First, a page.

Turkey vs. Elk
When I first started hunting turkeys, someone said they were very similar to elk. This sounded absurd considering the two animals are practically complete opposites. However, nine years later I have to admit that turkey behavior during the spring rut is very similar to elk behavior in the fall.
What this means is that any hunter transitioning from turkey to elk, or elk to turkey, will already have many of the necessary skills and knowledge to hunt the other creature.
In this article we’ll explore both the similarities and differences between the two animals.
Turkey and Elk Similarities
- Both animals have very loud calls (gobbles or bugles) that are used frequently to locate and communicate with other members of the herd. These calls are very useful for hunters trying to locate and call in animals. Also, both animals call more frequently in the morning and evening.
- In both cases, the flock or herd is led by a senior female, also known as a lead cow or hen. The bull or tom almost always pulls up the rear of the herd. This protects the tom or bull from threats and makes them more difficult to hunt.
- Both animals leave lots of sign and make lots of noise. Wherever turkeys or elk are living, they leave lots of tracks and droppings. This is key to locating the animals. Also, the both sexes of both animals make lots of noise or “flock talk:” Cows mew and chirp; hens yelp and cluck.
- Both elk and turkeys are difficult to drop with an arrow. In other words, your arrow must be perfectly placed in the vitals. Although turkeys are much smaller, they can really take a beating. Even a pass through shot can result in a lost bird if not placed in the 4-inch vital zone or head. As for elk, they are extremely tough. Even a single-lung hit can result in a lost animal.
- Both bulls and toms easily become call shy after just a couple bad experiences with hunters. Both animals are hunted hard out West and they learn fast. A call-shy or over-pressured animal might respond from afar, but they mostly hang up well out of bow range. If the hen or cow that you are trying to imitate isn’t willing to come to them, then the bull or tom will eventually lose interest and leave.
- Both animals use alarm barks or clucks when danger is detected. Turkeys immediately erupt into high-pitched alarm clucks when they see danger. Elk make sharp alarm barks. At this point the herd goes silent and moves off rapidly. In other words, it’s game over!
- Both elk and turkeys go silent during mid-day. Both animals feed heavily in the morning and go through their courting rituals before bedding down. Turkeys remain more day-active than elk—feeding and traveling around—but they are mostly silent. Elk just bed down and mostly sleep during the day. Then, in the last hour or two of light, both animals become loud and animated again.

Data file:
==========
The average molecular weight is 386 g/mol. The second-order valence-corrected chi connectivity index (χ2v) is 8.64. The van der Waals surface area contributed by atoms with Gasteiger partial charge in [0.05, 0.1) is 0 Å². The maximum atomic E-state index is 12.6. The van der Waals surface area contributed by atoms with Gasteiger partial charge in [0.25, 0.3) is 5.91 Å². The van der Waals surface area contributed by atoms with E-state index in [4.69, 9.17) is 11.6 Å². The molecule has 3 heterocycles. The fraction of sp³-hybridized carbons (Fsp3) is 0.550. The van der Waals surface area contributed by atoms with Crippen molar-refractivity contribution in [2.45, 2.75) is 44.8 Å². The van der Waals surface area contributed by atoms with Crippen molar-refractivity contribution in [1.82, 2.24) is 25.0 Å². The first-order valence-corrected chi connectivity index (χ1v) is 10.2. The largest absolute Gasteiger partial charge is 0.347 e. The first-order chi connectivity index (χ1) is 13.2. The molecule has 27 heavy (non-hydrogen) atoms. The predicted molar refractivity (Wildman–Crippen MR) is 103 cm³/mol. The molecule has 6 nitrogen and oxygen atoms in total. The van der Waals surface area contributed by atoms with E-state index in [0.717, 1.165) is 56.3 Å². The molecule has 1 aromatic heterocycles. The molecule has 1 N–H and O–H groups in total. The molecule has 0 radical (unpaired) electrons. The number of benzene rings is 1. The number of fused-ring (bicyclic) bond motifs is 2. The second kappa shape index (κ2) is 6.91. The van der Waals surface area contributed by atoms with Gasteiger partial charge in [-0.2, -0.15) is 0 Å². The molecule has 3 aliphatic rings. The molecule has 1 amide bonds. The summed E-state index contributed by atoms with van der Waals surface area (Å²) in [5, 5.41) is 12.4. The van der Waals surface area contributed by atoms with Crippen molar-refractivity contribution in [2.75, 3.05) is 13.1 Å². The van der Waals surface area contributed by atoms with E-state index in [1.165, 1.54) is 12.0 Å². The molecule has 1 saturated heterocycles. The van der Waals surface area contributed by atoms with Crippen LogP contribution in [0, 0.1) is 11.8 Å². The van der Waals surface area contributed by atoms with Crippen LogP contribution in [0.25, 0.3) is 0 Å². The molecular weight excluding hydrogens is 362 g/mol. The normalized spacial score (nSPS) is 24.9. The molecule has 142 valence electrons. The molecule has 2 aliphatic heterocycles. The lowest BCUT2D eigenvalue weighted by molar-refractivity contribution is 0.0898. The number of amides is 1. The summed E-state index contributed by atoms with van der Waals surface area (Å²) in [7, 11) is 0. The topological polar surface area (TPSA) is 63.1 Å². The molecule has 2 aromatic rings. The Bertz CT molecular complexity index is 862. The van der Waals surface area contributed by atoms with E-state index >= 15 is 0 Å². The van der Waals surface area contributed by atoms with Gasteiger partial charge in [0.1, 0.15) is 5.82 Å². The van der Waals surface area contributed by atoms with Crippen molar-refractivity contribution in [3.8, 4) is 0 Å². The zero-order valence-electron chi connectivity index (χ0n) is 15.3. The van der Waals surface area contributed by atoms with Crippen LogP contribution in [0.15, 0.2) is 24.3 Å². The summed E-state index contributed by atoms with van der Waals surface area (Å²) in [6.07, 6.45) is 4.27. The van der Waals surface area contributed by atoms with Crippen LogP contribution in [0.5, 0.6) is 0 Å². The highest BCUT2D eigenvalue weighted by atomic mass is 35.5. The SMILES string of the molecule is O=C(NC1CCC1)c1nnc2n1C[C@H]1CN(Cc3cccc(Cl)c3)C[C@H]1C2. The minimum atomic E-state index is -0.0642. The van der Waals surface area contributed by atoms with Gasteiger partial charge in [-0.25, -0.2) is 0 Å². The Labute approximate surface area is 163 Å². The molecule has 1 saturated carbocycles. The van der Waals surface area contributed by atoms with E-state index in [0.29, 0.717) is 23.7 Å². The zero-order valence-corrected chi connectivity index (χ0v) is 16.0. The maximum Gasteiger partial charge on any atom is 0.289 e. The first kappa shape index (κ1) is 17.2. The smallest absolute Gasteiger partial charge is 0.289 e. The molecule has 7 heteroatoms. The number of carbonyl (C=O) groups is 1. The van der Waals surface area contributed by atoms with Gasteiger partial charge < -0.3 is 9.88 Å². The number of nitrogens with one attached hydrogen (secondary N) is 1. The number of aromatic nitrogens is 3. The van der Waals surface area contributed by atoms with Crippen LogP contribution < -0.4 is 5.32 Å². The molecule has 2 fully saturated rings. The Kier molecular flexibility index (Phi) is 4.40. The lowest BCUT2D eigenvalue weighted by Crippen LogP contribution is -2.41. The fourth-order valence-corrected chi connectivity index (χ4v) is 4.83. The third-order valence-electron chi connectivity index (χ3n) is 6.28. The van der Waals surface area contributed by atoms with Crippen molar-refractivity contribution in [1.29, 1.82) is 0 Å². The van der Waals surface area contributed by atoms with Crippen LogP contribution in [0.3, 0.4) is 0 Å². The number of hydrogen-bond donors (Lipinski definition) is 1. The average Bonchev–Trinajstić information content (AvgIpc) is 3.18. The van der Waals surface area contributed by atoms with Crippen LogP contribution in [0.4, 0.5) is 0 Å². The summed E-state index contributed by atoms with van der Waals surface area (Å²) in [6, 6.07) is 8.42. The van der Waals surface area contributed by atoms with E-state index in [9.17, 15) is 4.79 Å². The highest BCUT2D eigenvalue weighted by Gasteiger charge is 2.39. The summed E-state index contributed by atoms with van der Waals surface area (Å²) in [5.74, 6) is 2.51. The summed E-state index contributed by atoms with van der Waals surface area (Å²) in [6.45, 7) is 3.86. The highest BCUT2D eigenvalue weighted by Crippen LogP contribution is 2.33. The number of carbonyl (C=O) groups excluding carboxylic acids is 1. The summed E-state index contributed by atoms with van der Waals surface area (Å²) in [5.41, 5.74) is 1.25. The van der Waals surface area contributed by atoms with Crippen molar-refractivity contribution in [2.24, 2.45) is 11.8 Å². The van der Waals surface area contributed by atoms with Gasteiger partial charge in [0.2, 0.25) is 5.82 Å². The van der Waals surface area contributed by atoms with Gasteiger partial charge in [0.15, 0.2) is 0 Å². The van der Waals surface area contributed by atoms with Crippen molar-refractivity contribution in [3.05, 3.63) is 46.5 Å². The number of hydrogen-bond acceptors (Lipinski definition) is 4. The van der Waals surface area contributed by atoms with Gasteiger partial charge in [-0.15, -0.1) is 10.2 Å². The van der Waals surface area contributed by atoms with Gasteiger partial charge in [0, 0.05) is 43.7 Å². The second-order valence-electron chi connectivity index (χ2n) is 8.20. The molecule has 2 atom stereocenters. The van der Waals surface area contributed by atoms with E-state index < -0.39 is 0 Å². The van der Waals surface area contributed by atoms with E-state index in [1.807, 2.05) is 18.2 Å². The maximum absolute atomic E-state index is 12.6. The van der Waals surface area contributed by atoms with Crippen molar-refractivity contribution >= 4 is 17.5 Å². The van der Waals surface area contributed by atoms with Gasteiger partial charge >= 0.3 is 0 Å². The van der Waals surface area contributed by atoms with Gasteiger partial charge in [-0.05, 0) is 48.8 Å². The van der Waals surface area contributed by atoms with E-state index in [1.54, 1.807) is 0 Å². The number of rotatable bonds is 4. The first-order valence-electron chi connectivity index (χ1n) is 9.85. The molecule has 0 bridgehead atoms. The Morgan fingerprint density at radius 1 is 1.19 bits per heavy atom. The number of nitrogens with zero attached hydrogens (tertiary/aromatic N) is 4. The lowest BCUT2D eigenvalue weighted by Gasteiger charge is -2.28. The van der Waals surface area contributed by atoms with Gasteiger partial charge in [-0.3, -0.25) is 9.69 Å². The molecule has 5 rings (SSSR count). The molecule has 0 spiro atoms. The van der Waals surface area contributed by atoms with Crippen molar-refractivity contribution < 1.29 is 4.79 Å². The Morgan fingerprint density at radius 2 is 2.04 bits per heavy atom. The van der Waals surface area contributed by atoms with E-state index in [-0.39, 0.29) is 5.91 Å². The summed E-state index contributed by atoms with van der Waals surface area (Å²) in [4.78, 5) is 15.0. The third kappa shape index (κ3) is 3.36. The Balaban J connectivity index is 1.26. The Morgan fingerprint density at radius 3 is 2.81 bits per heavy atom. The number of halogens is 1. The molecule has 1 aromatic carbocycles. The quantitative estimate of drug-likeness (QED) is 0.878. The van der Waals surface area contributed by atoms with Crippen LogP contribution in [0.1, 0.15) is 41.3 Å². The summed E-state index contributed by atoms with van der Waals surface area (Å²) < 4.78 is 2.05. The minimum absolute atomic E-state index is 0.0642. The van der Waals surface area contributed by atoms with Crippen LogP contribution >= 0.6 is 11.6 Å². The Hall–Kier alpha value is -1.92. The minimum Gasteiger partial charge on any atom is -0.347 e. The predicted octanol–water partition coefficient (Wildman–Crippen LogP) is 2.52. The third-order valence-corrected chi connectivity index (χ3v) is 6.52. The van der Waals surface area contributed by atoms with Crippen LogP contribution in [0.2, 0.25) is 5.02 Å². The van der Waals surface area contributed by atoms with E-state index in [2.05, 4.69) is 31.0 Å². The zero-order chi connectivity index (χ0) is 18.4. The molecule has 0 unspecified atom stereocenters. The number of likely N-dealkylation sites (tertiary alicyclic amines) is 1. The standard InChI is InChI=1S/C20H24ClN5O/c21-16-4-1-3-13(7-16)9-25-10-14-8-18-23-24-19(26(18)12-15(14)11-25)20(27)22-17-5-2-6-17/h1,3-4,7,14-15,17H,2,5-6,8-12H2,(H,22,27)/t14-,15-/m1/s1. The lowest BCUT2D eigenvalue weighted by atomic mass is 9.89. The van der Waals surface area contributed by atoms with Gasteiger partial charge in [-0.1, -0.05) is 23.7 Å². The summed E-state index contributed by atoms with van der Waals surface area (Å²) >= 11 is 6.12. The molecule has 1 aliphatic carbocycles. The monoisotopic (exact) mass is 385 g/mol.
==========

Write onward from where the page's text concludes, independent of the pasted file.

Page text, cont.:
- Both elk and turkeys are very exciting to hunt. A big bull elk is arguably more exciting, however, when you have a big tom strutting and gobbling into your decoy, it’s sure to get you riled up! Some elk hunters scoff at the idea that turkeys are exciting, but for the dedicated turkey hunter, it’s just as fun as elk hunting.
Now that we’ve examined the various similarities between elk and turkeys, let’s take a look at the major differences.
Turkey and Elk Differences
- Turkeys have excellent eyesight compared to elk. Elk can’t see colors in the red spectrum, nor can they see fine detail. Instead, they are forced to rely on scent or movement to detect danger. Turkeys on the other hand, being a bird, have extremely good eyesight. They see both color and fine detail. It’s also apparent that turkeys have a much faster frame-rate than mammals, which means they process visual information faster, and therefore see in slow motion. A hunter wearing camouflage and sitting still can easily be picked off at 30 yards by a turkey, where an elk won’t detect the hunter until he’s practically eyeball-to-eyeball.
- As mentioned before, elk rely on scent whereas turkeys don’t seem to use scent detection at all. This means a tom turkey can approach from any direction, but an elk must always be hunted with a favorable wind direction.
- Elk have a much larger kill zone than a turkey. The vital kill zone of an elk is almost the same size as an entire turkey (about 12 inches), whereas a turkey has a kill zone the size of a softball. Turkeys also move around a lot, which means they are much harder to hit with an arrow. Basically an archer needs to take his effective range (the distance where he can hit an 8-inch paper plate with every arrow) and divide it by two in order to be effective on turkeys.
- Elk leave much heavier blood trails and tracks than a turkey. A well-hit turkey can travel very long distances while leaving little to no sign to follow. Turkeys bleed very little and are nearly impossible to track without snow or mud. A poorly hit elk, on the other hand, will usually leave lots of blood and deep hoof tracks. Sure, elk are tough, but you can generally track them for much longer distances.
- There are far fewer turkeys than elk available to hunt. In Utah there are about 85,000 elk, but only 30,000 turkeys. That’s almost a 3-to-1 ratio. Although there is less demand for turkeys, you still might have a harder time locating turkeys.
- Aside from the major differences listed above, here are a few other differences: a) Turkeys sleep during the night; elk sleep during the day, b) Turkeys have a much smaller home range compared to elk, and c) elk rut in the fall while turkeys rut in spring, mostly.
On the surface, turkeys and elk might seem like completely opposite animals. But hunting them can be very similar. Hopefully the above comparisons will help you transition between the two animals. The majestic bull elk are considered by most hunters to be the most exciting animal to pursue out West, but any dedicated turkey hunter will argue that the lowly thanksgiving bird ranks right up there with him.